At some point in our lives, we have all experienced some form of an uncontrollable muscle spasm or twitch. These “tics” as they are commonly referred to are normally harmless and don’t last long. In some cases however, they are the result of a child onset, neurodevelopmental condition known as a tic disorder.
Tics are involuntary, repetitive movements or vocalizations and are distinguished as either motor or vocal/phonic in nature
- Motor tics are short-lasting, sudden movements that most often take place in the head and neck region. Simple motor tics include, but are not limited to, eye blinking, head bobbing, jaw movements, shoulder shrugging, and neck stretching.
- Vocal or phonic tics produce a sound. Examples include, but are not limited to sniffing, throat clearing, grunting, hooting, and shouting. Complex vocal tics involve the usage of words or phrases and in rare cases, inappropriate language is used.
Those with tic disorders explain experiencing a tingling sensation that can only be relieved by performing the tic. They might be able to momentarily suppress a tic, but doing so only creates a level of discomfort that can only be relieved by performing the tic.
Approximately 25% of all children experience some type of tic disorder, with boys being far more likely to develop a disorder than girls. Tic disorders usually emerge develop in children between the ages of five and seven. They tend to increase in frequency between the ages of eight to twelve. Most children with tic disorders see their symptoms dissipate or totally resolve themselves during late adolescence.
Tic disorders are distinguished by the types of tics present and by the length of time that the tics have been present.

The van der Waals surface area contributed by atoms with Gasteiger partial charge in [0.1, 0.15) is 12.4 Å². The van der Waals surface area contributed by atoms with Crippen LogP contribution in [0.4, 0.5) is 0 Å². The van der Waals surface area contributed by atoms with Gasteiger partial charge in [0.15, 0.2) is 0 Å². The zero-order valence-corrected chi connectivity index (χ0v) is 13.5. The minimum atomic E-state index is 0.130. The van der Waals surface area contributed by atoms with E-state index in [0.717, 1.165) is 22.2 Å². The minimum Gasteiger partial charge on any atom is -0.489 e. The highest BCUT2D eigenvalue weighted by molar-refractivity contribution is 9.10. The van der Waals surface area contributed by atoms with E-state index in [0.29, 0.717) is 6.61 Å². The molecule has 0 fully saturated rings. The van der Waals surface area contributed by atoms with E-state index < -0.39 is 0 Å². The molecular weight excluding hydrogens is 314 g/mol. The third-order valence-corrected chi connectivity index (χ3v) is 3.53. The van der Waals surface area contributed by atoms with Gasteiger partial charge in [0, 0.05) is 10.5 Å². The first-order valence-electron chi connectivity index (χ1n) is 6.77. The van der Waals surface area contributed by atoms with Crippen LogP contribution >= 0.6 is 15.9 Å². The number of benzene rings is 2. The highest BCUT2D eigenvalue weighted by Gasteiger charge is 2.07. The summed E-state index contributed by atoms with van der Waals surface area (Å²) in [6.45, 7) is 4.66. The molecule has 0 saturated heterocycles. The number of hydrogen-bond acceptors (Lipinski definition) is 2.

- Transient tic disorder – This disorder most commonly appears in youth. It affects between 5% and 25% of school-age children. Transient tic disorder is characterized by the presence of one or more tics for at least one month but less than one year. The majority of tics seen in this disorder are motor tics, though vocal tics may also be present.
- Chronic motor or vocal tic disorder – While transient tics disappear within a year, chronic tics can last for a year or more. Chronic tic disorder is characterized by the presence of one or more long-lasting tics. They may be either motor or vocal, but not both. Chronic tics occur in less than one in 100 children.
- Tourette’s syndrome – This syndrome is the most severe tic disorder. It is characterized by the presence of both motor tics and vocal tics. The severity of Tourette’s syndrome often changes over time. There may be periods of reduced tic frequency followed by heightened tic activity. Fortunately, many people with Tourette’s syndrome find that their condition improves as they get older.
Doctors do not know what causes tics to occur, but stress and lack of sleep seem to play a role in the occurrence and severity of tics. Some medications are also thought to contribute to tics, but there is no evidence to confirm this theory.
Treatment for tic disorders depends on the severity of the condition. In many instances, no treatment is needed and the tics will resolve over time. In some instances, a doctor may suggest behavioral therapy, medication, or a combination of the two. Behavioral therapy can help those with tic disorders learn how to manage their tic symptoms and reduce tic frequency. Medications are typically prescribed to reduce tic frequency and enhance a person’s daily life.
If you think your child has a tic disorder, discuss the condition with their pediatrician. If you do not have a pediatrician, Jamaica Hospital’s Ambulatory Care Center has many excellent doctors who can provide care. To make an appointment, please call 718-206-7001.
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